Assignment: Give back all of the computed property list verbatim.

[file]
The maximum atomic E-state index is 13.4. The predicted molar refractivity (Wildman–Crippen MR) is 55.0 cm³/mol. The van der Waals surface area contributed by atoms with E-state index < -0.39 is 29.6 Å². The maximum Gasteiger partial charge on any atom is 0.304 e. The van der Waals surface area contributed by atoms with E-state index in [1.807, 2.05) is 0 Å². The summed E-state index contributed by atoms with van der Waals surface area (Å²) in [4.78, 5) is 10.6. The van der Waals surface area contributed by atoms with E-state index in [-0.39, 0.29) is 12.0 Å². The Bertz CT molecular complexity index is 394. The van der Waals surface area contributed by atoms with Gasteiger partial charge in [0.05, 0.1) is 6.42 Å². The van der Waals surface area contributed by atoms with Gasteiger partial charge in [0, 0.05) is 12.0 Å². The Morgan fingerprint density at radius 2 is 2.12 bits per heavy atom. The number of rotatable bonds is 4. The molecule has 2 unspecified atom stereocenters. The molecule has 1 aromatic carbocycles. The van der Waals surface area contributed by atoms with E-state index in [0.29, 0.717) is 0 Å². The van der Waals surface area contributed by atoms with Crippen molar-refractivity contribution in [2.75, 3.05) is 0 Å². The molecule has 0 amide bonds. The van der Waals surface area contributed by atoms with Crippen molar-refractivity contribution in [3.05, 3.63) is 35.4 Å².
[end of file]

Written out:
The maximum atomic E-state index is 13.4. The predicted molar refractivity (Wildman–Crippen MR) is 55.0 cm³/mol. The van der Waals surface area contributed by atoms with E-state index < -0.39 is 29.6 Å². The maximum Gasteiger partial charge on any atom is 0.304 e. The van der Waals surface area contributed by atoms with E-state index in [1.807, 2.05) is 0 Å². The summed E-state index contributed by atoms with van der Waals surface area (Å²) in [4.78, 5) is 10.6. The van der Waals surface area contributed by atoms with E-state index in [-0.39, 0.29) is 12.0 Å². The Bertz CT molecular complexity index is 394. The van der Waals surface area contributed by atoms with Gasteiger partial charge in [0.05, 0.1) is 6.42 Å². The van der Waals surface area contributed by atoms with Gasteiger partial charge in [0, 0.05) is 12.0 Å². The Morgan fingerprint density at radius 2 is 2.12 bits per heavy atom. The number of rotatable bonds is 4. The molecule has 2 unspecified atom stereocenters. The molecule has 1 aromatic carbocycles. The van der Waals surface area contributed by atoms with E-state index in [0.29, 0.717) is 0 Å². The van der Waals surface area contributed by atoms with Crippen molar-refractivity contribution in [2.75, 3.05) is 0 Å². The molecule has 0 amide bonds. The van der Waals surface area contributed by atoms with Crippen molar-refractivity contribution in [3.05, 3.63) is 35.4 Å².